The Royals lost, 3-1, as Weaver used a twirling, misleading delivery to stump them over 6 2/3 innings. Weaver has now won his first seven Major League starts. Only Fernando Valenzuela of the Dodgers, who won his first eight starts as a rookie in 1981, has had a better career-opening run.
"He's got good stuff and he's got quite a bit of deception as well," Royals manager Buddy Bell said of Weaver. "That's probably his biggest asset with his ability to make pitches when he has to."
It was the second time this season that the Royals were unable to solve Weaver. He also defeated them on June 13 in Anaheim, with the pitching matchups the same both times.
Brandon Duckworth kept the Royals in the game Sunday, allowing three runs and five hits in five innings. Most balls hit against him weren't struck very hard -- the most costly being Robb Quinlan's two-run single that bounced through the right side in the fourth.
Walking four batters, though, took its toll.
"Today the big thing was I didn't have command of the strike zone like I've had in pretty much most of my other starts," Duckworth said. "You work yourself into a hole and you've just got to get out of it. I was just disappointed that I had real good stuff today and it wasn't able to be used because I was behind in counts."
Duckworth fell behind 1-0 in the second on an Adam Kennedy RBI single. He watched in the bottom half as his teammates tried to tie the game. Their effort fell short when Angel Berroa grounded out to Angels shortstop Orlando Cabrera, seemingly stranding Emil Brown in scoring position. Instead of ending the inning conventionally, however, Cabrera spiced things up.
Brown stood at second before the play began and ran to third on contact. Thinking that Cabrera would try to throw Berroa out at first base, he rounded the bag and started for home. Third-base coach Luis Silverio had waved him in.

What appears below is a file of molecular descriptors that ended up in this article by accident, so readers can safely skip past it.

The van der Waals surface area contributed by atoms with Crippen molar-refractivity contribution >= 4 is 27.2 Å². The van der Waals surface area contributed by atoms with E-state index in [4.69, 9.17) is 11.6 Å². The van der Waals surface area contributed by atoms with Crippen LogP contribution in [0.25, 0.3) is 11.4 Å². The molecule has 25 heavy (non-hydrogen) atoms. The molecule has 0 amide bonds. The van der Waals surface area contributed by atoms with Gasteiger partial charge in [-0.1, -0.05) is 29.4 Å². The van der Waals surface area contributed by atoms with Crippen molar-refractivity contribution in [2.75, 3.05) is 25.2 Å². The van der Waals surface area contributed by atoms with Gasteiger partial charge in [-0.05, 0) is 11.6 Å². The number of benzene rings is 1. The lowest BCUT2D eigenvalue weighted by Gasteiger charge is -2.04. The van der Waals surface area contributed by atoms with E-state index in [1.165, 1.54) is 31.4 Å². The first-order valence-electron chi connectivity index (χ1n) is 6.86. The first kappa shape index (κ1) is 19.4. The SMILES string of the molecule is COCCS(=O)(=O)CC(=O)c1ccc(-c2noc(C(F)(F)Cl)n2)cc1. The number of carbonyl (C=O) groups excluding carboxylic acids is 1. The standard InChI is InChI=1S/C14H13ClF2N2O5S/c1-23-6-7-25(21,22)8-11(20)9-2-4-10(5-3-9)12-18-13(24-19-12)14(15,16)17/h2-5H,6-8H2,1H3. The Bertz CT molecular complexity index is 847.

"I'm sure what happened, a lot of times you try to steal a run when the ball is thrown to first when the guy is safe or the ball is in the dirt or whatever," Bell said.
Cabrera had something else in mind.
He faked a throw to first before tossing the ball to catcher Mike Napoli, who tagged Brown out. Cabrera also played a role in retiring Brown on a backdoor play at third in the series opener Thursday.
Recounting Sunday's play, Cabrera said: "I saw the coach send him home too early. I thought I didn't have a chance at first base. I remembered it was [Brown]. He always runs with his head down."
Initially called a fielder's choice, the ruling stayed unresolved in the scorebooks after the inning ended. The issue came down to how many bases Brown was trying to advance.
Weaver induced a popup from Shane Costa to end the fourth, keeping his no-hitter intact. He lost it moments later, sitting on the bench.
The official scoring from the earlier play was changed to credit Berroa with an infield single.
The Royals had two no-doubt hits as they rallied for a run in the sixth. Mark Teahen drove home Doug Mientkiewicz, who had earlier lined a single to right, with a double.
Weaver pitched into the seventh but left after hitting John Buck with a pitch with two out. No longer did the Royals have to keep guessing at his delivery, waiting, sometimes too late, after he had effectively hidden the ball.
"Sometimes it's tough to pick up and you've got to see him a few times and try to figure him out," Costa said. "He makes his pitches, uses his slider, works both sides of the plate. He gets the job done."
Kansas City wasn't able to capitalize in Weaver's absence. Relievers J.C. Romero, Scot Shields and Francisco Rodriguez allowed one hit over the final 2 1/3 innings.
Rodriguez shut down the Royals in the ninth to earn the save. After winning the opening two games of the series with a strong offense, the Royals' bats were subdued in the last two as they settled for a split.
Mickey Carroll, 87, the last surviving Munchkin from the 1939 epic film "The Wizard of Oz," threw one of several honorary first pitches before the game. Standing about the measure of his height (4-foot-7) in front of the pitching rubber, the strength of his throw impressed the crowd of 17,496.
Yearning yet again for the public eye, the godson of the late storied mobster Al Capone probably panned for the audience's attention for too long. When he left the field, the stage was set for a much taller right-hander: the 6-foot-7 Weaver.
Los Angeles comes to Kansas City for two games in late September to round out the season series. It's too early to project whether Weaver will pitch then.
"He's going to lose a game one of these days," Bell said. "If he can stay healthy I think he's going to be very good."